When White House Press Corps longest-serving member Helen Thomas asked newly elected (and Nobel Peace Prize winner) Obama whether there was a Middle East country with nuclear weapons, Obama, knowing full well about Israel’s arsenal, said “I don’t want to speculate.” Was the press corps pretending not to see that Obama was pretending not to see? Or was there a knowing wink that transparent lies don’t matter because the old boys’ club does whatever it wants and that any law can be twisted or unenforced? Women win the Nobel Peace Prize for their informed, years’ long work on formulating and negotiating the Treaty on the Prohibition of Nuclear Weapons (TPNW) but big men hold the “nuclear football”, drop “Little Boy” (Hiroshima) and “Fat Man” (Nagasaki) and proliferate all they want. Ray Acheson, Director of Reaching Critical Will, who represented Women’s International League for Peace and Freedom in the International Campaign to Abolish Nuclear Weapons (ICAN), just published Banning the Bomb, Smashing the Patriarchy.
Some people should be obligated to know and to inform. How many elected officials can even locate on an unmarked map the countries they bomb to smithereens, and what do journalists and educators know and disseminate about nuclear weapons? It is my impression that during the Cold War there was a latent, constant sense of anxiety about nuclear weapons and that this has evaporated. Yet authoritative voices warn of greater danger than during the Cold War. Daniel Ellsberg speaks of the Big Five weapons companies “pushing the idea of a $1.7 trillion modernization, revitalization, as they say, of a doomsday machine that can destroy not all life on Earth, not even all human life, probably, almost surely, but 90 percent of it, seven billion people, if we exercised our current war plans in a war against Russia.…. And yet there’s hardly any discussion of this.”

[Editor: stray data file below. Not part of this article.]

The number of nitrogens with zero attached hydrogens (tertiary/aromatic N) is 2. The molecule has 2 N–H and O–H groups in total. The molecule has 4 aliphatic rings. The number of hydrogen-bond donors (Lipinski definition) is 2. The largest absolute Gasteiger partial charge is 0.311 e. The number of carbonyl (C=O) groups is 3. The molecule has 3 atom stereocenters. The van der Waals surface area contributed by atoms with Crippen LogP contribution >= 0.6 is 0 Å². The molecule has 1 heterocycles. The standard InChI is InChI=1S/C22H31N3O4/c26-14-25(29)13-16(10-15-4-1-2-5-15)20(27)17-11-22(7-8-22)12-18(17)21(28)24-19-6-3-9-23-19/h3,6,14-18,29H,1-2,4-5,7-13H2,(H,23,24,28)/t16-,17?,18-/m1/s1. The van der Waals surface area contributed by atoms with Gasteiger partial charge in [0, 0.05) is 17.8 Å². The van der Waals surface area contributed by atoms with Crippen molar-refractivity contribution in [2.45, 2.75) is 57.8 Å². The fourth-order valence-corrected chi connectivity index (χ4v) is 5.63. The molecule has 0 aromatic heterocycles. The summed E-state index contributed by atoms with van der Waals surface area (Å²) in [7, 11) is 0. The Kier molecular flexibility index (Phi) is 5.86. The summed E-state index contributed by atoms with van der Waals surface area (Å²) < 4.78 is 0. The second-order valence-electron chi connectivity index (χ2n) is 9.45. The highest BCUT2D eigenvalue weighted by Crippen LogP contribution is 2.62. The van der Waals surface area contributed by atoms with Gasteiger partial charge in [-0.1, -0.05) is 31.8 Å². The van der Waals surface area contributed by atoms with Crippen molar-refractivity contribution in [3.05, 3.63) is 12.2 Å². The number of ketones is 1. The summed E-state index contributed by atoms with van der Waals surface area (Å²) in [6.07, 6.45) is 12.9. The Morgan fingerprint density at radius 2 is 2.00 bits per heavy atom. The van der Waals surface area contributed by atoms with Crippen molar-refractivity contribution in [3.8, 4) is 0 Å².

The public needs to know that today’s weapons are much more lethal than the Hiroshima and Nagasaki bombs. Today’s bombs are in the range of 100 Kt (over 6 times the force of the Hiroshima bomb) to 500 Kt. “Scientists have calculated that even a small-scale nuclear war involving one hundred Hiroshima-type nuclear bombs between two countries, such as India and Pakistan, would have a devastating effect on Earth’s climate.” The black smoke would rise into the stratosphere, blocking out sunlight for years, and plunge the planet into temperatures too cold to support agriculture, leading to mass death and possible human extinction. “This limited war would involve only 0.3% of the world’s nuclear explosive power.”